Scottish Power announces 'shock' price risesGas prices to rise by 19% and electricity up 10%
07 June 2011
Which? is warning that price rises announced by Scottish Power today could be the first in a new wave of hikes from the 'Big Six' energy companies.
Scottish Power revealed that it will increase gas prices by 19% and hike electricity charges by 10% from 1 August 2011.
This follows price rises of 2% for gas and 8.9% for electricity in November 2010.
Rising wholesale energy prices
Scottish Power claims that the price rises are a response to rising wholesale energy prices - and Which? is warning customers that other energy companies may follow suit.
Which? executive director Richard Lloyd says: 'These price hikes from Scottish Power will be a shock for its millions of customers already struggling with the rising cost of living, and warnings from other suppliers suggest that more bad news is to come.
'This is yet another example of the Big Six blaming the wholesale energy market for increases to domestic customers' bills, but energy companies have a lot of work to do to convince consumers that energy prices are justified.'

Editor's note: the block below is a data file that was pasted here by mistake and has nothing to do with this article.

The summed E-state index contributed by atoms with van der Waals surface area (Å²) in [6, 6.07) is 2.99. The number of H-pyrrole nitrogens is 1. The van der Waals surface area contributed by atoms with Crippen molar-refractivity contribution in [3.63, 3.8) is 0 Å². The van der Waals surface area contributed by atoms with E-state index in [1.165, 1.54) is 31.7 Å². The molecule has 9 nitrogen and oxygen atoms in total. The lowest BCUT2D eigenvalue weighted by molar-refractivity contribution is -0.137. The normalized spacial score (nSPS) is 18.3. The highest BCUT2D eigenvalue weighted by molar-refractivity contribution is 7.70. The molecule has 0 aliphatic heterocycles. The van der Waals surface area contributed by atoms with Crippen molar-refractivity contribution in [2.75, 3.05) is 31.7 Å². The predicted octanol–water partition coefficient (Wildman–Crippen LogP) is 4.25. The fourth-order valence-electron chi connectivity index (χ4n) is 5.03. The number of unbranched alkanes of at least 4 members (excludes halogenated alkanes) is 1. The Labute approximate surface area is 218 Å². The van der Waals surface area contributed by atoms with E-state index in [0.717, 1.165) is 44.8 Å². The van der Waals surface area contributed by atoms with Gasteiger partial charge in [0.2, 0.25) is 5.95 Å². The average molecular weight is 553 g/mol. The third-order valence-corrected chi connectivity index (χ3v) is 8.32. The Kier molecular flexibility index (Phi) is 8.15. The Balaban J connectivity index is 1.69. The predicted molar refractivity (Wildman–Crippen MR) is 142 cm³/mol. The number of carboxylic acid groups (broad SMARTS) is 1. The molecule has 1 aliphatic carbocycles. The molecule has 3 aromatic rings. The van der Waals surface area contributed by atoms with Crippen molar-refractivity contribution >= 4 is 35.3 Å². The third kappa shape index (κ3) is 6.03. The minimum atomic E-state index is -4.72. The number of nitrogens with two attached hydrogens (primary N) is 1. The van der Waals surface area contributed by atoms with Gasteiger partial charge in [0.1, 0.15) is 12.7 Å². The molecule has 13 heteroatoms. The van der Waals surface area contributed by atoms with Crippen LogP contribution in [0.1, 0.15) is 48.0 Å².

If you're worried about your gas and electricity bills, there are a number of simple measures you can undertake around the home to cut your energy use. Check out our top tips for using less electricity and how you could install an energy monitor to keep a closer eye on how much electricity you are using.
Energy tariffs must be transparent
Which? is calling on the energy companies and Ofgem to make energy tariffs clearer and more transparent. Even if wholesale prices do increase, with simple tariffs customers can more easily compare prices and switch.
Are you frustrated by this announcement? Will you be switching to beat the price hikes? Join in the discussion at Which? Conversation.
Lower your gas and electricity bills
You can compare energy prices and switch to a new gas and electricity supplier on Which? Switch. People who switched with us between 1 October and 31 December 2013 are predicted to save an average of £234 a year on their bills.
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